Antimicrobial resistance is rapidly becoming a major health issue, especially regarding bacteria that cause health care- and community-acquired infections. Apart from a significant health care burden, antimicrobial resistance hampers therapy and necessitates the development of novel treatments. As a result, we need to understand how judicious antibiotic use and selection pressure impact the emergence of resistant bacteria. Seeking to address this, the EU-funded 'Impact of specific antibiotic therapies on the prevalence of human host resistant bacteria' (SATURN) project performed molecular and patient-level investigations. The generated information should help clinicians make evidence-based decisions on therapeutic management and antibiotics prescriptions. The consortium performed intervention and observational clinical studies to generate evidence on how antibiotic exposure affects the acquisition, selection and transmission of antibiotic-resistant bacterial species within hospitals. The studies investigated the impact of the duration and dosage of treatment of various antibiotics on resistance, in the community, general hospital wards and intensive care units. Over 5 300 patients were enrolled in these studies. Ongoing analysis of the results should reveal critical molecular and pharmacologic parameters of the virulence and fitness of resistant strains. Furthermore, the SATURN project made significant methodological advances towards the reliable detection of resistant bacteria. Taken together, SATURN's tools and observations should form the basis for better antibiotic-prescribing practices and help propose courses of action to prevent spreading of resistant strains.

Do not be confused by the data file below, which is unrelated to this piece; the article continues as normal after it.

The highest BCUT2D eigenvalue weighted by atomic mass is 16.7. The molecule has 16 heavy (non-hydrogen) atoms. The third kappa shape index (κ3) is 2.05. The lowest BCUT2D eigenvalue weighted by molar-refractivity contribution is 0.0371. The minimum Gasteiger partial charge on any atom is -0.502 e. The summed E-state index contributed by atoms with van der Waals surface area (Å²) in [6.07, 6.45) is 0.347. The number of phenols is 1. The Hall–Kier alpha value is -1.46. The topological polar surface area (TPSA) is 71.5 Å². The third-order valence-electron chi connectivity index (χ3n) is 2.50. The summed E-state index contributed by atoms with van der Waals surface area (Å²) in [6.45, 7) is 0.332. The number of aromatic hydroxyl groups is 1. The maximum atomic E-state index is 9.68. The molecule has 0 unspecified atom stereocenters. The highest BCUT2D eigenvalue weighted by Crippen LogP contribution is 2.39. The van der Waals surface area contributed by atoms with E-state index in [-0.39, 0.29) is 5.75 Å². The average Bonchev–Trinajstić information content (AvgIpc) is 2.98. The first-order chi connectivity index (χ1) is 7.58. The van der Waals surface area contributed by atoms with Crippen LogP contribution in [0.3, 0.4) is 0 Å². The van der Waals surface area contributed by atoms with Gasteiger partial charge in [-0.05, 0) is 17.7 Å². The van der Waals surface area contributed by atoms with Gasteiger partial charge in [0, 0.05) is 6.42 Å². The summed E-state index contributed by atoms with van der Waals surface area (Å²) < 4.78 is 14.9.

Antibiotic, resistant bacteria, antimicrobial resistance, health care, antibiotic therapies